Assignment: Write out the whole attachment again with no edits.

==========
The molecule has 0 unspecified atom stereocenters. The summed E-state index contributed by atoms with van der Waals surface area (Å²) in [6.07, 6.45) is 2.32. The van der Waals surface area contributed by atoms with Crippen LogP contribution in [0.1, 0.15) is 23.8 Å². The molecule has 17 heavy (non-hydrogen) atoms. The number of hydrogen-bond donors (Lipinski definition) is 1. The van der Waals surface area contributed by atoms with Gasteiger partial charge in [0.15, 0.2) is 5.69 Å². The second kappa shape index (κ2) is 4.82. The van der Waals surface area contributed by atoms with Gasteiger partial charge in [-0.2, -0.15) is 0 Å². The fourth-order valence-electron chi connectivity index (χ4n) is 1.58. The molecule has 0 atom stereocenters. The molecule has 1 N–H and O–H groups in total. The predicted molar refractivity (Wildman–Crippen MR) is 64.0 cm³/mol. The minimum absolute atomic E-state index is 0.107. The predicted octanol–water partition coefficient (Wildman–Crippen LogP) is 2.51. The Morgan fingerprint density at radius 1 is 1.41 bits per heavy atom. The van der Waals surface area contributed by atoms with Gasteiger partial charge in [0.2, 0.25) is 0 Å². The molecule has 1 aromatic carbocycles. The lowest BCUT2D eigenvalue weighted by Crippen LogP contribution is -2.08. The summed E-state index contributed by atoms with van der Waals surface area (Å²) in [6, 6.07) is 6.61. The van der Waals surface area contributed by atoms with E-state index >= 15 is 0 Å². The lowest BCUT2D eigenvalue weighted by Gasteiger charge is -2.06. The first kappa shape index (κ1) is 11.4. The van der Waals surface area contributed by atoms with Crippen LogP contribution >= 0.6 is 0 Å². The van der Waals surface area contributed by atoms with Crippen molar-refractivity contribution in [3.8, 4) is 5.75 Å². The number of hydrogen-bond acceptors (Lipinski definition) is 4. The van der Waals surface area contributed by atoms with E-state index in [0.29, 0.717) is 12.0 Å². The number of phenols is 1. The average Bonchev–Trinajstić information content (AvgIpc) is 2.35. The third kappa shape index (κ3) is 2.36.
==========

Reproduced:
The molecule has 0 unspecified atom stereocenters. The summed E-state index contributed by atoms with van der Waals surface area (Å²) in [6.07, 6.45) is 2.32. The van der Waals surface area contributed by atoms with Crippen LogP contribution in [0.1, 0.15) is 23.8 Å². The molecule has 17 heavy (non-hydrogen) atoms. The number of hydrogen-bond donors (Lipinski definition) is 1. The van der Waals surface area contributed by atoms with Gasteiger partial charge in [0.15, 0.2) is 5.69 Å². The second kappa shape index (κ2) is 4.82. The van der Waals surface area contributed by atoms with Gasteiger partial charge in [-0.2, -0.15) is 0 Å². The fourth-order valence-electron chi connectivity index (χ4n) is 1.58. The molecule has 0 atom stereocenters. The molecule has 1 N–H and O–H groups in total. The predicted molar refractivity (Wildman–Crippen MR) is 64.0 cm³/mol. The minimum absolute atomic E-state index is 0.107. The predicted octanol–water partition coefficient (Wildman–Crippen LogP) is 2.51. The Morgan fingerprint density at radius 1 is 1.41 bits per heavy atom. The van der Waals surface area contributed by atoms with Gasteiger partial charge in [0.2, 0.25) is 0 Å². The molecule has 1 aromatic carbocycles. The lowest BCUT2D eigenvalue weighted by Crippen LogP contribution is -2.08. The summed E-state index contributed by atoms with van der Waals surface area (Å²) in [6, 6.07) is 6.61. The van der Waals surface area contributed by atoms with E-state index >= 15 is 0 Å². The lowest BCUT2D eigenvalue weighted by Gasteiger charge is -2.06. The first kappa shape index (κ1) is 11.4. The van der Waals surface area contributed by atoms with Crippen LogP contribution >= 0.6 is 0 Å². The van der Waals surface area contributed by atoms with Crippen molar-refractivity contribution in [3.8, 4) is 5.75 Å². The number of hydrogen-bond acceptors (Lipinski definition) is 4. The van der Waals surface area contributed by atoms with E-state index in [0.29, 0.717) is 12.0 Å². The number of phenols is 1. The average Bonchev–Trinajstić information content (AvgIpc) is 2.35. The third kappa shape index (κ3) is 2.36.